Then again – okay, so some people are short on time because they’re forced to work all the time but some people are like me, ‘short on time’ because they want to do so many things and can’t focus on just one. “When chopping onions, just chop onions” (189). I should hang that in my kitchen! I admire and try to adhere to the principles of Buddhism and meditation but I still rush around far too often. Maybe cooking will be the thing that grounds me. I suppose this is the angle Pollan comes from, but given his careful acknowledgment of gender politics throughout the book, he might have acknowledgment how one must have some privilege to engage in the kind of cooking he advocates.

Each of the different methods I learned for turning the stuff of nature into tasty creations of culture implies a different way of engaging with the world, and some are more sympathetic than others. (411)

 The Bottom Line: Love food but are tired of reading about issues like sustainability or health? Just want to read about cooking? This is the book for you.

Further Reading: 

*Whenever I read a big food book, my mind tends to wander around this part – about 75% into the book. Is it because I’m tired of a big book or is it because the books are structured so that the sort of parts that don’t’ interest me come in at 75%? It’s a chicken or egg question, maybe.

    Review: The Third Plate by Dan Barber

    Author: Dan Barber
    Title: The Third Plate
    Format/Source: eBook/Library
    Published: May 2014
    Publisher: Penguin Press
    Length: 496 pages
    Genre: Non-fiction
    Why I Read: Interested in food; haven’t read a book like this in ages
    Read If You’d: Like to learn about improving a food’s flavour or how eat more ‘naturally’
    Quote: “The food chain is actually more like a set of Olympic rings. They all hang together.” (33)
    Rating: ★★★½ [ratings guide]
    Challenges: Foodies Read 2015
    GoodReads IndieBound Chapters | Amazon

    “But we weren’t addressing the larger problem. The larger problem, as I came to see it, is that farm-to-table allows, even celebrates, a cherry-picking of ingredients that are often ecologically demanding and expensive to grow. Farm-to-table chefs may claim to base their cooking on whatever the farmer’s picked that day […], but whatever the farmer has picked that day is really about an expectation of what will be purchased that day. […] Farm-to-table may sound right – it’s direct and connected – but really the farmer ends up servicing the table, not the other way around.” (26)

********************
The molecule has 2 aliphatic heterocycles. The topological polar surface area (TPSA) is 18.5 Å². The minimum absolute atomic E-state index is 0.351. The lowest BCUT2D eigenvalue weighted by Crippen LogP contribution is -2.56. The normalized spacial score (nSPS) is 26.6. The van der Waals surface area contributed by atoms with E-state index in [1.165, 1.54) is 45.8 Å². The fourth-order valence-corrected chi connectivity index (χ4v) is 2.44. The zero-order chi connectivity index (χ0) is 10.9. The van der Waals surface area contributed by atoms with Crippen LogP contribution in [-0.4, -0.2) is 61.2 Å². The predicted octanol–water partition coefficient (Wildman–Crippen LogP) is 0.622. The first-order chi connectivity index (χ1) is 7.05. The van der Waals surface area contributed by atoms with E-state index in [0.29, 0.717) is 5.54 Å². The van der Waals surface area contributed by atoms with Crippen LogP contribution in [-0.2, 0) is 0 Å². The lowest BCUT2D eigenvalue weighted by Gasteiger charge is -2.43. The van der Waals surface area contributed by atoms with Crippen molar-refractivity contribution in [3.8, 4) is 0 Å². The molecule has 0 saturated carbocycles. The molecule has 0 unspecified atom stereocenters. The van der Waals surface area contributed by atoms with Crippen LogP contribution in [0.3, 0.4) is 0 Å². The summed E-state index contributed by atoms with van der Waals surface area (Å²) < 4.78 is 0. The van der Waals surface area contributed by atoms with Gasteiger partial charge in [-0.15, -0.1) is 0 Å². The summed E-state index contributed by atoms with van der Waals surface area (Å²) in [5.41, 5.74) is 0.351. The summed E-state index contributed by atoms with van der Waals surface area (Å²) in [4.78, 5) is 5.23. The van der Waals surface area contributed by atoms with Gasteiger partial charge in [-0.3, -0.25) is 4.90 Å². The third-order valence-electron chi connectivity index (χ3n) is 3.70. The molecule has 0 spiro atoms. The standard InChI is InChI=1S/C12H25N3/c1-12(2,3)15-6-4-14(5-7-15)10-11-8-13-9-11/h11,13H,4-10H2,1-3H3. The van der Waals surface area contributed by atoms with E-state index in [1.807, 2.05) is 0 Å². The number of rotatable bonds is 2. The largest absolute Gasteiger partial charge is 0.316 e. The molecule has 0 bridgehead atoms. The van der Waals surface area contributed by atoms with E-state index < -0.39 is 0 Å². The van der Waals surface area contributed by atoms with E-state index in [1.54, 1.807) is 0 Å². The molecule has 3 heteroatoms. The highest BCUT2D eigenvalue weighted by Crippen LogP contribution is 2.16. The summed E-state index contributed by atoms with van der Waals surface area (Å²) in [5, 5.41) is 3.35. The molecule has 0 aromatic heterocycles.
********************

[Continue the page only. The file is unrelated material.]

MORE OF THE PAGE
If you’ve passed by this book thinking “Well, I’ve already read Pollan’s In Defense of Food and The Omnivore’s Dilemma” – as I initially did – think again! My apologies to Dan Barber. I noticed this book when it was released last spring but I didn’t rush to it because I thought it would rehash books I’d already read. When I added it to my Foodies Read 2015 list, I prepared for a repeat read, thinking I could use a refresher. Instead I found a new perspective that looks beyond what I already knew (Barber assumes you’ve read Pollan and that Barber’s taking the next step from there). As I made my way through the introduction, I got excited about what I was going to read. My note on the quote above was “AHA, that’s still the problem. Great, this is the next angle/step!” Barber sets out to look once again at the big picture, moving beyond how we can make single ingredients (like tomatoes or beef) more sustainable.

    “The Third Plate goes beyond raising awareness about the importance of farmers and sustainable agriculture. It helps us recognize that what we eat is part of an integrated whole, a web of relationships, that cannot be reduced to single ingredients. It champions a whole class of integral, yet uncelebrated, crops and cuts of meats that is required to produce the most delicious food. Like all great cuisines, it is constantly in flux, evolving to reflect the best of what nature can offer.” (33)